I braced myself against the stone structure on the summit and took a deep breath, savoring the fresh, mountain air. While the intense wind was cold and biting, I stopped before descending and took a second to reflect on the freedom and joy I felt in that moment, surrounded by rolling green hills, the rapidly proliferating virus seemingly so far in the distance. It was March 15th, shortly before the UK’s deep dive into lockdown, yet social distancing had begun days prior. Already feeling the effects of withdrawal from human interaction, Rohan and I decided to hike Slieve Donard, the tallest peak in Northern Ireland. We jokingly termed our activity “extreme social distancing,” for what could be a more effective isolation strategy than wandering into the wilderness and climbing as far away from the rest of society as humanely possible?

It was a lovely day, capped off with steak quesadillas at the taqueria near my apartment building. Yet, in the following days, the crisis escalated, heightening stress levels and government restrictions. I decided to remain in Belfast, largely due to family circumstances, but also because of the deep sadness I felt at the thought of putting an abrupt end to my life in Ireland. I never wavered in that decision; indeed, the number of Irish friends that reached out, offering spare rooms and family support, as well as the virtual moral support of other international friends who stayed, has convinced me, now more than ever, that Belfast has become my home. While every aspect of daily life here has changed since lockdown began, I’ve developed new practices and behaviors that have allowed me to adjust to quarantine with relative ease. I schedule daily calls with friends and family members, use the “Netflix Party” feature to chat with my sister while re-watching our favorite shows, and venture outside for my government-sanctioned daily exercise trips. My most enjoyable new hobby is my current effort to explore every Belfast park while staying six (or, most of the time, sixty) feet away from all of the other wanderers.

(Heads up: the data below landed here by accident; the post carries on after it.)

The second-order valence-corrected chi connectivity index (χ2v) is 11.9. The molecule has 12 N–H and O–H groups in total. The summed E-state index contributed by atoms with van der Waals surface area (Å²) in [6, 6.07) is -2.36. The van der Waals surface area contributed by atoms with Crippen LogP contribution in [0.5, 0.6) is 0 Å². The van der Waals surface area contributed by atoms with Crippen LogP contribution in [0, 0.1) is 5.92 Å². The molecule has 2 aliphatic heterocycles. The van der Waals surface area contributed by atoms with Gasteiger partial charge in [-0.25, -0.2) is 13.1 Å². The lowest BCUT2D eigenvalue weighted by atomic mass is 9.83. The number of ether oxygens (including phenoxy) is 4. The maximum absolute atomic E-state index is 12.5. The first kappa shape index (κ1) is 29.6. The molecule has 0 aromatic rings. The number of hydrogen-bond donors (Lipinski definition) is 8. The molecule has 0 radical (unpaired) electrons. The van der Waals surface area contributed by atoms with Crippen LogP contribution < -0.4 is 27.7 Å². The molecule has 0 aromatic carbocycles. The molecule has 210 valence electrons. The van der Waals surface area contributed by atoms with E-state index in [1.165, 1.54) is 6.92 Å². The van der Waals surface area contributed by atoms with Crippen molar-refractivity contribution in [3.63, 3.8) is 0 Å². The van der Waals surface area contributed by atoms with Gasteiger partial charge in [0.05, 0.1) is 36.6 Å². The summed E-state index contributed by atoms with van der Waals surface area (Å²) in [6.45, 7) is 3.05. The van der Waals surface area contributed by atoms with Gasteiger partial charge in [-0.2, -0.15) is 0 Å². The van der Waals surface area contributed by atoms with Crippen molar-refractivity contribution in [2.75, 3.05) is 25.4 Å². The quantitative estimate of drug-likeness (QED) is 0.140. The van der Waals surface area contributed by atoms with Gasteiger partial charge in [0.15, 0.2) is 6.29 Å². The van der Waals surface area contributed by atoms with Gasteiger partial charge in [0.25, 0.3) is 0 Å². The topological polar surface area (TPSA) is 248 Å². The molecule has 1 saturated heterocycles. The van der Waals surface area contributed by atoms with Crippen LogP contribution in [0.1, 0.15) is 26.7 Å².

The pandemic feels all-consuming. It’s difficult to conceive of anything else to talk or think about, and I’m often unsure of whether I should allow myself to indulge in such thoughts, given the stress and suffering people are experiencing throughout the world. However, in moments of deep breaths, of video chats with old friends, of walks through empty Belfast parks, it becomes easier to remind myself of all that I have to be grateful for. These moments truly help me, as does the daily practice my Belfast friends and I adopted, in which we share things we’re thankful for, in greater numbers on each day of quarantine. The intentionality and reflection required by this practice helps me cultivate perspective and find comfort even in this uncertain time. With that in mind, and with the hope that you may find a similar exercise helpful, I’ll share my list with you as well.  

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Unexpected Endings

It is always hard to move on from a home, but there is something especially difficult and jarring about having to do so at a moment’s notice. Unfortunately, our experience in Ireland ended abruptly for many of the Mitchell Scholars due to the ongoing pandemic. Faced with the prospect of being isolated in our tiny UCD dorm rooms for months on end and the prospect of closing borders and further travel restrictions, Annabel and I decided together that we needed to return to the US. Within 36 hours, we were both on flights back to America.

Being in self-isolation has felt like a state of limbo. I left my life in Ireland behind—I even cancelled my housing contract with UCD as it looks unlikely that I will be able to return to Ireland over the summer. Despite the permanence of my departure, I left with so many loose ends that my time in Ireland feels unfinished. Classes are continuing online, meaning that while I will still be able to earn my degree it will be without the intellectual engagement and access to academic facilities that is necessary to thrive. My classes had just fallen into the steady balance of participation and professor facilitation that is the hallmark of any good seminar, and I am disappointed that our time in the classroom has been cut short. I have scaled back my nascent thesis project to account for the fact that I can’t be in Ireland to do my research. Blossoming friendships with my Irish classmates now feel stuck in purgatory—Facebook messenger and WhatsApp are poor substitutes for the quality time that is needed to forge a closer bond. Trips—to Croatia, Liechtenstein, Wicklow, Isle of Man, and the south of France—that were being planned just two and a half weeks ago are now dreams for a nearly unimaginable future in which we can go outside, board a plane, and frequent rooftop bars and quaint wineries without fear of getting sick. The pandemic also means that I am unable to go through the motions of returning from a stint abroad—no reunions with friends or family, no meals at my favorite restaurants in my home town. As a result, it feels like life has been put on pause, like I am stuck between life in Ireland and whatever comes next.